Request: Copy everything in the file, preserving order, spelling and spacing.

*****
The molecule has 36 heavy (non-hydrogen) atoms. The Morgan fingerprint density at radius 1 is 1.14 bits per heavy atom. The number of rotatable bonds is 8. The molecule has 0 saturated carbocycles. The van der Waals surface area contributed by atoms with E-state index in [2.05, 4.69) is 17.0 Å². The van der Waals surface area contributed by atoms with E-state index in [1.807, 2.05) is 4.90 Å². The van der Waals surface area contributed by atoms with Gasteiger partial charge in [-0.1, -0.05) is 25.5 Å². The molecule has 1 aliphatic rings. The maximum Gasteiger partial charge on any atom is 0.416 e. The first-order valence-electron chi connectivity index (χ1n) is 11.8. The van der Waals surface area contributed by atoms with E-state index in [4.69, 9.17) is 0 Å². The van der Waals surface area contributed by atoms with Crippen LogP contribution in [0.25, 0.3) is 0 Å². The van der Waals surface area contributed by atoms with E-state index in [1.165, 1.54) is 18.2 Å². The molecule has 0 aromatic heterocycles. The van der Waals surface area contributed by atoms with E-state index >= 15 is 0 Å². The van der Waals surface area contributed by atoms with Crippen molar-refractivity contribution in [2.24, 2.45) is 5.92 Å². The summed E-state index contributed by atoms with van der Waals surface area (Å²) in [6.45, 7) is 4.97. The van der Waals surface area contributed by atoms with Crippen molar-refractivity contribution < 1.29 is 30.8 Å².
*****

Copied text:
The molecule has 36 heavy (non-hydrogen) atoms. The Morgan fingerprint density at radius 1 is 1.14 bits per heavy atom. The number of rotatable bonds is 8. The molecule has 0 saturated carbocycles. The van der Waals surface area contributed by atoms with E-state index in [2.05, 4.69) is 17.0 Å². The van der Waals surface area contributed by atoms with E-state index in [1.807, 2.05) is 4.90 Å². The van der Waals surface area contributed by atoms with Gasteiger partial charge in [-0.1, -0.05) is 25.5 Å². The molecule has 1 aliphatic rings. The maximum Gasteiger partial charge on any atom is 0.416 e. The first-order valence-electron chi connectivity index (χ1n) is 11.8. The van der Waals surface area contributed by atoms with E-state index in [4.69, 9.17) is 0 Å². The van der Waals surface area contributed by atoms with Crippen LogP contribution in [0.25, 0.3) is 0 Å². The van der Waals surface area contributed by atoms with E-state index in [1.165, 1.54) is 18.2 Å². The molecule has 0 aromatic heterocycles. The van der Waals surface area contributed by atoms with E-state index >= 15 is 0 Å². The van der Waals surface area contributed by atoms with Crippen molar-refractivity contribution in [2.24, 2.45) is 5.92 Å². The summed E-state index contributed by atoms with van der Waals surface area (Å²) in [6.45, 7) is 4.97. The van der Waals surface area contributed by atoms with Crippen molar-refractivity contribution < 1.29 is 30.8 Å².